Reaction to a critical situation during driving with Adaptive Cruise Control for users and non-users of the system
Journal article, 2015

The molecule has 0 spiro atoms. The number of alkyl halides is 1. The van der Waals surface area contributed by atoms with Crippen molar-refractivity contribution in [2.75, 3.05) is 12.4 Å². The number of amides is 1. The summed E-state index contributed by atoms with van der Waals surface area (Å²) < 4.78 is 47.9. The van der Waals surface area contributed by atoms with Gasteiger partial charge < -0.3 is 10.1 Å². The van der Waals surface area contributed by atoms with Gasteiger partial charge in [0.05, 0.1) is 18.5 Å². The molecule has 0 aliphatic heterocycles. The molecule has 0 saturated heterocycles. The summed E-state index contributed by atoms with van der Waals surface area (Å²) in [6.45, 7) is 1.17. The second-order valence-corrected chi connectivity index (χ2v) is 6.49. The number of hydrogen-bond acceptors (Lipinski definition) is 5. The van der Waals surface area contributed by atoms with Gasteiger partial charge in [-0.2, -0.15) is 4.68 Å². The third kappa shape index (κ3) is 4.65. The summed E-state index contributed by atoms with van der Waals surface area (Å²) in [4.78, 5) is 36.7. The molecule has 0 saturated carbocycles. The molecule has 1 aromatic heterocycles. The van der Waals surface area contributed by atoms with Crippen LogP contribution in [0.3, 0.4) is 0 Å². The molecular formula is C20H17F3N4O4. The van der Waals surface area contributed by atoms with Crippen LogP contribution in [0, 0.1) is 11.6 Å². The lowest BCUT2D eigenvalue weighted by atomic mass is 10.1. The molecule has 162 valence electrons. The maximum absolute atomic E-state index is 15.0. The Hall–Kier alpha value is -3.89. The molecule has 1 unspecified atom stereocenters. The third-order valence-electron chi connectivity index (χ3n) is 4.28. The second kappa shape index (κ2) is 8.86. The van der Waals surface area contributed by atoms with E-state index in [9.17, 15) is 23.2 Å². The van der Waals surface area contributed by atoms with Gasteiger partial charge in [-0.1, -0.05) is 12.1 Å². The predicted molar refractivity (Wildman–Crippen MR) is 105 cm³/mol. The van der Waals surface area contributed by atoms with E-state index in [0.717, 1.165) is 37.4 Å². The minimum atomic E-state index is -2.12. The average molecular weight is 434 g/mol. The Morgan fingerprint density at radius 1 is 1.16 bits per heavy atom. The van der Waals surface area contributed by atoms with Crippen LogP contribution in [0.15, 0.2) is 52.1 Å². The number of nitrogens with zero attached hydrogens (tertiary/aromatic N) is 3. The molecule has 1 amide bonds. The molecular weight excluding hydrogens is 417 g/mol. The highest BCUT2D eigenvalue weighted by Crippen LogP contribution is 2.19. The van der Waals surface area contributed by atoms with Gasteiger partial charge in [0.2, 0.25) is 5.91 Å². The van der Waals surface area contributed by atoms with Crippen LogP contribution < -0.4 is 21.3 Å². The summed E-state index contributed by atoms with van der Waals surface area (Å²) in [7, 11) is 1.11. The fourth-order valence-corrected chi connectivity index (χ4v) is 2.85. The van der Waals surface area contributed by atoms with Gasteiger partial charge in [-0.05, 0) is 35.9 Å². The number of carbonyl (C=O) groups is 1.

Adaptive Cruise Control (ACC) is a system that maintains driver-selected speed and headway to a preceding vehicle. The system presents some limitations that are, in part or totally, unknown to the users. Hence, many drivers exhibit a rudimentary mental model of the system and place excessive trust in the device. As a consequence, negative effects on road safety can easily occur. However, to date, many studies conducted on ACC have comprised participants who had never used ACC previously. Therefore, there is limited knowledge of how ACC affects the driving performance of experienced users of the system. To shed light on this point, twenty-six participants, divided into two groups (ACC users and non-users) drove twice in the simulated environment (once with the ACC and once manually). During both drives, the participants experienced a critical situation (stationary vehicle stopped in the cruising lane of the highway). The results show that negative behavioural adaptations to the ACC resulted from the usage of the system with regard to the critical situation: the risk of collision during the driving with ACC was increased compared with the manual driving for both groups of drivers. Besides, the research stresses the negative large correlation between the driver’s mental model of ACC operation in the critical situation and the safety margins maintained by the ACC users during the same situation. Finally, it was found that the drivers’ trust in the system does not have an influence on the drivers’ behaviour during the trial with the ACC.